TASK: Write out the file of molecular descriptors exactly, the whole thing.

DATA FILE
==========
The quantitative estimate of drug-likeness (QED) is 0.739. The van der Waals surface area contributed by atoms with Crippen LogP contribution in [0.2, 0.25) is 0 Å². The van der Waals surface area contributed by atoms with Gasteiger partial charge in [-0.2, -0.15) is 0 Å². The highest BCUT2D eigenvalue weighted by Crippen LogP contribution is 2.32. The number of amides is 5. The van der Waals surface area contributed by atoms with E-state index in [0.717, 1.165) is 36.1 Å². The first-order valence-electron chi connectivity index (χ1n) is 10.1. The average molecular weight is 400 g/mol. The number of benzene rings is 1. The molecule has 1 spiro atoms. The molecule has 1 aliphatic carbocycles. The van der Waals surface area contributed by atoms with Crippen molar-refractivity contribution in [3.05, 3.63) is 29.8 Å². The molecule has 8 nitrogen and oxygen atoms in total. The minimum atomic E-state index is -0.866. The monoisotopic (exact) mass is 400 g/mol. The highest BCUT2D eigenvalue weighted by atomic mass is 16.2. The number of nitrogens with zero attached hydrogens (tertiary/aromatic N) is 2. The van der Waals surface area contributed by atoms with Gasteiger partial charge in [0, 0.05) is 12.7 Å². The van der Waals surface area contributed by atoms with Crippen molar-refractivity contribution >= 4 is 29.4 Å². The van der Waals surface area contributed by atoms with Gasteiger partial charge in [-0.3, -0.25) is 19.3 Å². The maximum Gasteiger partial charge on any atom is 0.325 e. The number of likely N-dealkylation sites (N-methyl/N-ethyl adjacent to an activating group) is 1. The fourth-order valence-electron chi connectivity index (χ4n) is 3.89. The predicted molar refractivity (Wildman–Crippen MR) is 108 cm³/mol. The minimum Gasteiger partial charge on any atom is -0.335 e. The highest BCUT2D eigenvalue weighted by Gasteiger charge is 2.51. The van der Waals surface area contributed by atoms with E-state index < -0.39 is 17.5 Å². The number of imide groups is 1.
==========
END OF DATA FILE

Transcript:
The quantitative estimate of drug-likeness (QED) is 0.739. The van der Waals surface area contributed by atoms with Crippen LogP contribution in [0.2, 0.25) is 0 Å². The van der Waals surface area contributed by atoms with Gasteiger partial charge in [-0.2, -0.15) is 0 Å². The highest BCUT2D eigenvalue weighted by Crippen LogP contribution is 2.32. The number of amides is 5. The van der Waals surface area contributed by atoms with E-state index in [0.717, 1.165) is 36.1 Å². The first-order valence-electron chi connectivity index (χ1n) is 10.1. The average molecular weight is 400 g/mol. The number of benzene rings is 1. The molecule has 1 spiro atoms. The molecule has 1 aliphatic carbocycles. The van der Waals surface area contributed by atoms with Crippen molar-refractivity contribution in [3.05, 3.63) is 29.8 Å². The molecule has 8 nitrogen and oxygen atoms in total. The minimum atomic E-state index is -0.866. The monoisotopic (exact) mass is 400 g/mol. The highest BCUT2D eigenvalue weighted by atomic mass is 16.2. The number of nitrogens with zero attached hydrogens (tertiary/aromatic N) is 2. The van der Waals surface area contributed by atoms with Gasteiger partial charge in [0, 0.05) is 12.7 Å². The van der Waals surface area contributed by atoms with Crippen molar-refractivity contribution >= 4 is 29.4 Å². The van der Waals surface area contributed by atoms with Gasteiger partial charge in [-0.3, -0.25) is 19.3 Å². The maximum Gasteiger partial charge on any atom is 0.325 e. The number of likely N-dealkylation sites (N-methyl/N-ethyl adjacent to an activating group) is 1. The fourth-order valence-electron chi connectivity index (χ4n) is 3.89. The predicted molar refractivity (Wildman–Crippen MR) is 108 cm³/mol. The minimum Gasteiger partial charge on any atom is -0.335 e. The highest BCUT2D eigenvalue weighted by Gasteiger charge is 2.51. The van der Waals surface area contributed by atoms with E-state index < -0.39 is 17.5 Å². The number of imide groups is 1.